10 JULY 2017
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When it comes to Mazda, the spirited MX-5 comes to mind. It is the world’s best-selling sports car with more than 1m sold. Some will say it looks like the even more legendary Lotus Elan Sprint, a true classic, whose production terminated because of American car safety construction regulations in 1973.
Mazda once built auto rickshaws. Today it is one of the world’s great car producers, with more than 1.5m vehicles produced last year, a comprehensive vehicle range and now, in July 2017, a second generation of the CX-5 SUV launched.
This latest CX-5 features a ten-model UK line-up with SE-L Nav and Sport Nav trim levels. Prices start at £23,695. The choice is between a two-litre petrol unit of 2.0 litres and 165hp or two versions of the 2.2 diesel with either 150 or 175hp. The petrol unit is supplied with a six-speed manual gearbox and two-wheel-drive only, the diesels with manual or auto transmission and two- or all-wheel drive.
Why is it called the CX-5? Nobody from the UK Mazda offices seems to know. Perhaps it is the word “Sports” in the description of an SUV, a Sports Utility Vehicle. It certainly is quite sporty, but unfair to use the word “Utility” for a car that is real quality with Dynamic Stability Control (DSC) and Traction Control System (TCS), full climate control, a 7in touch-screen display and a rear view camera on even the most basic model. Mazda quotes 9.4sec 0-62mph for the diesel 150ps manual version, and 56mpg (combined) in terms of fuel consumption.
Mazda chose Inverness for an early June press launch to which BTN and its editor in chief were invited. What was on offer was a near-250-mile route with a night stop, much of it via the wonderful scenery of the Cairngorms National Park. Mazda publishes a splendid quality book, Drive Together, which not only tells of the heritage of the marque but also offers a selection of holiday driving routes. Pop in to your local Mazda dealer for a copy. There are some fine suggestions of where to go touring in a motor car. Sad to say, a route in this part of North East Scotland is not included. And next time around, total mileages per route too, please Mazda.
Launched in 2012, the original Mazda CX-5 without doubt changed perceptions in the compact SUV segment with its combination of style, driving dynamics and efficiency. It now accounts for roughly 25% of Mazda’s global sales volume. Over a five-year period, more than 32,000 current-generation CX-5s have been sold in the UK.
Meldrum House and Golf Club, not that far from Aberdeen, provided the night stop. On display was the previous CX-5, an opportunity for comparison, perfect for someone not acquainted with this particular model.
On hand was UK managing director Jeremy Thomson to explain things: “It’s what we leave off rather than what we put on,” he said.
The exterior look hints at the future direction of the Mazda’s ‘Kodo – Soul of Motion’ design language. The changes seem to have effectively decluttered the car with a pleasing effect on the eye. Compared to the Mk1 CX-5, the new car is 10mm longer and 35mm lower on the same 2,700mm wheelbase, but the big change is in the windscreen pillars. These are 35mm further back, which gives the car a sleeker look while surprisingly not affecting the interior space.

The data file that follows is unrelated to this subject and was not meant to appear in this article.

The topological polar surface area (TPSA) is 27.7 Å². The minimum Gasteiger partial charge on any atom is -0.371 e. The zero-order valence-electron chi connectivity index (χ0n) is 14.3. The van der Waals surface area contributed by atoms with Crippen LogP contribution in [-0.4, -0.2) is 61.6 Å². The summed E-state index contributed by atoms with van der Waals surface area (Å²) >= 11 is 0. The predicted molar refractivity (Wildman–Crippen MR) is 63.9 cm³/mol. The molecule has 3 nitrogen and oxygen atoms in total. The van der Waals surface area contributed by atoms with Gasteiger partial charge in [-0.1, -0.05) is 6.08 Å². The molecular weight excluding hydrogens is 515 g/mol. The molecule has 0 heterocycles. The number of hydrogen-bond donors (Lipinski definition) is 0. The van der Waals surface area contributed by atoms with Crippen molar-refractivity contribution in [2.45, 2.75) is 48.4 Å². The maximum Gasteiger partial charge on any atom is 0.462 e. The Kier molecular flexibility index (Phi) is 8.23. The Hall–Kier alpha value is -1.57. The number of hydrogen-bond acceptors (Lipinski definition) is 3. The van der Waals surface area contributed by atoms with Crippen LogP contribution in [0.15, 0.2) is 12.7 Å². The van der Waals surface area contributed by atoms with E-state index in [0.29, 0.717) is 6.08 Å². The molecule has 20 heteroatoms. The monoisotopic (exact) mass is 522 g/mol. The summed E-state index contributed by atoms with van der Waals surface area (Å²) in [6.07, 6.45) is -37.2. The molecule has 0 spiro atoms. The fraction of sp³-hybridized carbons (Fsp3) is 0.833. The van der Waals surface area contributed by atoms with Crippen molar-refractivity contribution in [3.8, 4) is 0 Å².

Comparing the two, one can see how Mazda has moved on in five years, particularly in respect of quality. It is clear to see the use of better materials, including lots of soft-touch plastic, wood and leather. It seems there was criticism of noise in the previous CX-5.
Some 50kg of sound-deadening material has been added, as well as such simple measures as moving the windscreen wipers down slightly to tuck out of the airflow under the rear lip of the bonnet. On speeds up to the legal limit, all models were very quiet with no wind roar.
I managed fairly lengthy runs in both power modes, and a short burst (30 miles) after the overnight, in the powerful top-of-the-range automatic diesel.
It really comes down to personal choice, as they are more or less as quiet as each other, the pick-up with the petrol version marginally better. In the Cairngorms, the petrol-powered cars seemed just that little bit brighter but the diesel will prove to be more economical regarding fuel for big millage users.
One of the reasons for buying a SUV is the space and here you will not be disappointed. A powered rear door helps too. The car is very easy to load with the rear load area offering 506 litres, expanding to 1,620 with the back seats dropped. Under the floor there is another 30 litres. Among the nice touches is a simple navigation display in front of the driver and a glovebox that will take a 10in tablet.
The steering is accurate, while the suspension was particularly suited to the Scottish roads with little body roll in corners, and the ability to soak up the bumps and road imperfections. However, no potholes every few yards in this territory. True they don’t get the pounding that is the case down south, but the rain, and particularly the frost, is much more severe. What is the answer, England?
How to summarise a car pitched into one of the most competitive markets including the top selling Nissan Quashqai, Ford Kuga and Toyota RAV4?
As a very smart looking car for the school run, it will do very well, the roomy interior ideal for fidgety passengers. The upholstery looks tough. It’s a crossover and you are high up, always a plus for safety. Once on the run, the CX-5 is smooth and relaxing, our 250 miles over some undulating territory not proving tiring at all.
Which comes back the MX5 of one’s youth. It’s that lovely smooth six-speed box again. One can dream of times gone by, or a future with the children away from the nest and back to a two-seater.
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